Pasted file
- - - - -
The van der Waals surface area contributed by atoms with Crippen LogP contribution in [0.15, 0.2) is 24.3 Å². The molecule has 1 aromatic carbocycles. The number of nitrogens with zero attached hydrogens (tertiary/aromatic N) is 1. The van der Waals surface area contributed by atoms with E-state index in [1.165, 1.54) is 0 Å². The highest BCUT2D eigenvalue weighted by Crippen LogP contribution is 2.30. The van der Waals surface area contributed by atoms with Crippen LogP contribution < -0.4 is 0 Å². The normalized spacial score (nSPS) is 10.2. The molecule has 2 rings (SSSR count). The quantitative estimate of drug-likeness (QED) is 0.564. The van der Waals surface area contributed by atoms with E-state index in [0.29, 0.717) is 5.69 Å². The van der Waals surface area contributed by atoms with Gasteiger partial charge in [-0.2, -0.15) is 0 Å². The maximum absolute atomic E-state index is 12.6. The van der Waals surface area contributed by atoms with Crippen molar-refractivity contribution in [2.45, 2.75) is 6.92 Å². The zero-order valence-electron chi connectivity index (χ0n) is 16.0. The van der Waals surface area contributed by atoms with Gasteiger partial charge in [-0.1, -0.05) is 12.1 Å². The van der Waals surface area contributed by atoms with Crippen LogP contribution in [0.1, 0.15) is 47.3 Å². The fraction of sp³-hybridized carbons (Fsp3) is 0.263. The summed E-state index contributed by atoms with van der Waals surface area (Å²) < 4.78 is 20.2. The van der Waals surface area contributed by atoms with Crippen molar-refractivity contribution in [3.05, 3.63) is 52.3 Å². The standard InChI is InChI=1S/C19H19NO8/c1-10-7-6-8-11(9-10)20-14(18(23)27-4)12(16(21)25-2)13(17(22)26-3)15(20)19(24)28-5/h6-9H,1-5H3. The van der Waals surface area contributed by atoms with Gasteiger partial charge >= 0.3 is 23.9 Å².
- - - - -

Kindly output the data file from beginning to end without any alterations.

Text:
The van der Waals surface area contributed by atoms with Crippen LogP contribution in [0.15, 0.2) is 24.3 Å². The molecule has 1 aromatic carbocycles. The number of nitrogens with zero attached hydrogens (tertiary/aromatic N) is 1. The van der Waals surface area contributed by atoms with E-state index in [1.165, 1.54) is 0 Å². The highest BCUT2D eigenvalue weighted by Crippen LogP contribution is 2.30. The van der Waals surface area contributed by atoms with Crippen LogP contribution < -0.4 is 0 Å². The normalized spacial score (nSPS) is 10.2. The molecule has 2 rings (SSSR count). The quantitative estimate of drug-likeness (QED) is 0.564. The van der Waals surface area contributed by atoms with E-state index in [0.29, 0.717) is 5.69 Å². The van der Waals surface area contributed by atoms with Gasteiger partial charge in [-0.2, -0.15) is 0 Å². The maximum absolute atomic E-state index is 12.6. The van der Waals surface area contributed by atoms with Crippen molar-refractivity contribution in [2.45, 2.75) is 6.92 Å². The zero-order valence-electron chi connectivity index (χ0n) is 16.0. The van der Waals surface area contributed by atoms with Gasteiger partial charge in [-0.1, -0.05) is 12.1 Å². The van der Waals surface area contributed by atoms with Crippen LogP contribution in [0.1, 0.15) is 47.3 Å². The fraction of sp³-hybridized carbons (Fsp3) is 0.263. The summed E-state index contributed by atoms with van der Waals surface area (Å²) < 4.78 is 20.2. The van der Waals surface area contributed by atoms with Crippen molar-refractivity contribution in [3.05, 3.63) is 52.3 Å². The standard InChI is InChI=1S/C19H19NO8/c1-10-7-6-8-11(9-10)20-14(18(23)27-4)12(16(21)25-2)13(17(22)26-3)15(20)19(24)28-5/h6-9H,1-5H3. The van der Waals surface area contributed by atoms with Gasteiger partial charge >= 0.3 is 23.9 Å².